Lay witnesses will often give you their opinions at depositions even when you didn't ask for them.
"The roof was in good repair."
"I wasn't at fault."
"I'm going to need more surgery."
"Our policy was perfectly reasonable."
Be alert to opinion testimony from lay witnesses. When you hear an opinion, get a list of all the facts upon which the opinion is based. Exhaust the witness's knowledge. Focus first on facts that can be verified with the witness's own senses ("I stepped on the roof and it was solid"), then move on to other sources upon which the witness is relying ("my doctor told me I'd need more surgery").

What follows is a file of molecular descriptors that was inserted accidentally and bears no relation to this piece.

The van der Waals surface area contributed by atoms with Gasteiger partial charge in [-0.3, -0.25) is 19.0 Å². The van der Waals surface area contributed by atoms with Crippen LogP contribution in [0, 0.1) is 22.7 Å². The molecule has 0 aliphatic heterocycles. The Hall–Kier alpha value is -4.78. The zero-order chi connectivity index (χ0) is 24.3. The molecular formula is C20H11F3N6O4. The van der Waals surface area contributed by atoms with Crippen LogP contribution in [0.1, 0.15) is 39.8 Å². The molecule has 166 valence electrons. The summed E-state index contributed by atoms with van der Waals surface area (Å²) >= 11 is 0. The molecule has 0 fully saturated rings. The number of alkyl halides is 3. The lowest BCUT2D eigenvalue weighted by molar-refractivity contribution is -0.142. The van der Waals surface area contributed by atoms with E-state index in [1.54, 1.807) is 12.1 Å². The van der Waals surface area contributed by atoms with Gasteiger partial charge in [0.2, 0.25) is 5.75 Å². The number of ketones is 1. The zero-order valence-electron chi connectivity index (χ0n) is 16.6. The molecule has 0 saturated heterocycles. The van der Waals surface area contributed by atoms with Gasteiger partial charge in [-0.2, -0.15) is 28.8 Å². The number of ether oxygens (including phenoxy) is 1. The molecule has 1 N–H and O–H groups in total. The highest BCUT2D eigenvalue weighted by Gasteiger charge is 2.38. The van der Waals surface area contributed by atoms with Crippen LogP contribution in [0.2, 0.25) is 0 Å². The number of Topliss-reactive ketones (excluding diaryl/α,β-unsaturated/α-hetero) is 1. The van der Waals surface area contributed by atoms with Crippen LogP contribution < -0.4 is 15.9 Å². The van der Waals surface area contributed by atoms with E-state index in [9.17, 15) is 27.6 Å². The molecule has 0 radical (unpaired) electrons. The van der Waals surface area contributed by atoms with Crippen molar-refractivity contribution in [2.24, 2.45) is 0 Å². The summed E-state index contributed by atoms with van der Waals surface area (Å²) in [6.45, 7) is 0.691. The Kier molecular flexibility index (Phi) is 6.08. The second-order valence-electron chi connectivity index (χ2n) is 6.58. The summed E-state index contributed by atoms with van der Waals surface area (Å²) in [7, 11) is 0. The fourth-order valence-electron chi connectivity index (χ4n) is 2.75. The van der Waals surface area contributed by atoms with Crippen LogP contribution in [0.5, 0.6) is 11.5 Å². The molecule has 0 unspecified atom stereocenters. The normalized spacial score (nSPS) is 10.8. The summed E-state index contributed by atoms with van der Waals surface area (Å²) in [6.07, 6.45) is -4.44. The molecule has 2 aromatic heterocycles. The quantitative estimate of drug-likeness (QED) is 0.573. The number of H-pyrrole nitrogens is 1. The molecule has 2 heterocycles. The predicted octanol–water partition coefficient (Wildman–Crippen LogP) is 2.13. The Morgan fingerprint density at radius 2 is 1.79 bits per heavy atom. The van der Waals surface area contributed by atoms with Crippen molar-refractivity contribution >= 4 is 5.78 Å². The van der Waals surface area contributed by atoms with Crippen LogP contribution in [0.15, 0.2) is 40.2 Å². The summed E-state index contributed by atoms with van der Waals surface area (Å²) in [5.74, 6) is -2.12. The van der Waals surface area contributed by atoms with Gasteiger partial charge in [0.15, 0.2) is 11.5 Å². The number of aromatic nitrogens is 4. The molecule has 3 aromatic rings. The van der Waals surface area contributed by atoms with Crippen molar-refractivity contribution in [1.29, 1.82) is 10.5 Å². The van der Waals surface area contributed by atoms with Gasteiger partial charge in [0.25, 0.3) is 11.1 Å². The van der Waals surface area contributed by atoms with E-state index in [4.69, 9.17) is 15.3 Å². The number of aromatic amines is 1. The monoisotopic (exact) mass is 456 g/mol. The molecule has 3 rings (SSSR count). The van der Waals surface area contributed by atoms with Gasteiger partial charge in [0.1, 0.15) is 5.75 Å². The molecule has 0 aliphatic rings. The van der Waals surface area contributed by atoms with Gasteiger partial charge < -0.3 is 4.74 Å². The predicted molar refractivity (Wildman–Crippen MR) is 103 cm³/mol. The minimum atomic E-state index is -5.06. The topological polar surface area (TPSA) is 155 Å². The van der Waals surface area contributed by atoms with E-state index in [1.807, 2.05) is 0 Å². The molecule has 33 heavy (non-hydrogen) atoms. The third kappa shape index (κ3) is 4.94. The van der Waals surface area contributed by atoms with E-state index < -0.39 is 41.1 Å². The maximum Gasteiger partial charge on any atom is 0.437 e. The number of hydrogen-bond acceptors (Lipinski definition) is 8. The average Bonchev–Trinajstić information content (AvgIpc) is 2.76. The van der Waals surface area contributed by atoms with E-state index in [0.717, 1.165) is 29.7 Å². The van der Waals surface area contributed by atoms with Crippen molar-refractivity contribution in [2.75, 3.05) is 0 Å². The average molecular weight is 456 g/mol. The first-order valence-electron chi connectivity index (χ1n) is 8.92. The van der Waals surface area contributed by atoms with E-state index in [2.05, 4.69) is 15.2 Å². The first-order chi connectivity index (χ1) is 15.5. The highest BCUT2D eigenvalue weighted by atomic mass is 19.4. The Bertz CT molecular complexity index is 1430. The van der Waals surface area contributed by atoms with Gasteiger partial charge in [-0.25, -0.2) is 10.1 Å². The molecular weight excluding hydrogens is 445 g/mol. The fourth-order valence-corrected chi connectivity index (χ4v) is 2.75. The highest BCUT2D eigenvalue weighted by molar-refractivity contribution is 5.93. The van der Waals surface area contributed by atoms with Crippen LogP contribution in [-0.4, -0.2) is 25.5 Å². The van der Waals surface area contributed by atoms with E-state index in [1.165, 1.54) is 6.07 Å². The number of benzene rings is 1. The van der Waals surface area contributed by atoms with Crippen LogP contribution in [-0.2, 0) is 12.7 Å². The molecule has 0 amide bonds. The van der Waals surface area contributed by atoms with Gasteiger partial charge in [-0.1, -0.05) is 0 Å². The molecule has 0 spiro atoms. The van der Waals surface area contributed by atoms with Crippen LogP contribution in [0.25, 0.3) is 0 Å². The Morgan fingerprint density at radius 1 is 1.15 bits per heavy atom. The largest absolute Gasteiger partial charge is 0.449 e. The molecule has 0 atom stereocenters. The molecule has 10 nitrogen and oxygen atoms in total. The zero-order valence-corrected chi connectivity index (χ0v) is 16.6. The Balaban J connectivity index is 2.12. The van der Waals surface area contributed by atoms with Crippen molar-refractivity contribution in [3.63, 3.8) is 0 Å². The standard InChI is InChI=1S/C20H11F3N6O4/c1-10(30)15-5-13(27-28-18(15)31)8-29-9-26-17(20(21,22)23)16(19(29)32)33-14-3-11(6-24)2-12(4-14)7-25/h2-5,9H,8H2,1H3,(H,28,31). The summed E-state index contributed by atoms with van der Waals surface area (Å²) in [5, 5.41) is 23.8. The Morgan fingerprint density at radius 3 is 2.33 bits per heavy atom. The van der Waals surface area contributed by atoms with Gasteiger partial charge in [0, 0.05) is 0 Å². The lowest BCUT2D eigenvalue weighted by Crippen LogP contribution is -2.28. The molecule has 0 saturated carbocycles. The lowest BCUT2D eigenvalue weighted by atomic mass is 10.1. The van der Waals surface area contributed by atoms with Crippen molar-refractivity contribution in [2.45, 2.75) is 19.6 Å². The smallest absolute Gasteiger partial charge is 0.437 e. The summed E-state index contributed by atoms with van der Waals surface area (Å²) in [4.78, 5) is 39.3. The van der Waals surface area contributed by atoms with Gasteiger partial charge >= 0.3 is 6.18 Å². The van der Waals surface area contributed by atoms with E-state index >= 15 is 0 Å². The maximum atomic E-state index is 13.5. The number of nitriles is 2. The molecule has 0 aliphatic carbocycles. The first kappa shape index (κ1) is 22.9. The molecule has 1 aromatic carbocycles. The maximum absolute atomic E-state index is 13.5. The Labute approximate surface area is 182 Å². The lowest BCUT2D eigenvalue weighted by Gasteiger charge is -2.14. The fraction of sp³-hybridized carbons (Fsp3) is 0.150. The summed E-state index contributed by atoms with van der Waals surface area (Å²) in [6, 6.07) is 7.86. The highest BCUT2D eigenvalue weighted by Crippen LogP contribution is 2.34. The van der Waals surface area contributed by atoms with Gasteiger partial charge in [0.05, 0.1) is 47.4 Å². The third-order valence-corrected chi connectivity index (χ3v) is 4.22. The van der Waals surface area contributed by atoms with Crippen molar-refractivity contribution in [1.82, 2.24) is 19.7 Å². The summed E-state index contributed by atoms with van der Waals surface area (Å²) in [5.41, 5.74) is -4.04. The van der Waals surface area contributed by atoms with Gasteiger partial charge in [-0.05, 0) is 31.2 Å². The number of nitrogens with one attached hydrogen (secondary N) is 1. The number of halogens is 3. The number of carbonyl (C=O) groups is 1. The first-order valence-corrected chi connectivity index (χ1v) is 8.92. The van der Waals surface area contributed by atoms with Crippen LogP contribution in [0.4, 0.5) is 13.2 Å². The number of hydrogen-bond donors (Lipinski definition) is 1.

Separating fact from opinion is a technique that should be used with any type of witness. The lack of supporting factual testimony can be used later to further bolster a challenge to the opinion testimony by way of a motion or during cross-examination.
Partial source: "10 tips for effective depositions," by Thomas J. Vesper, Trial, August 2000. For more about depositions, see this weblog's "deposition category," as well as my deposition book, Deposition Checklists and Strategies (James Publishing 2006).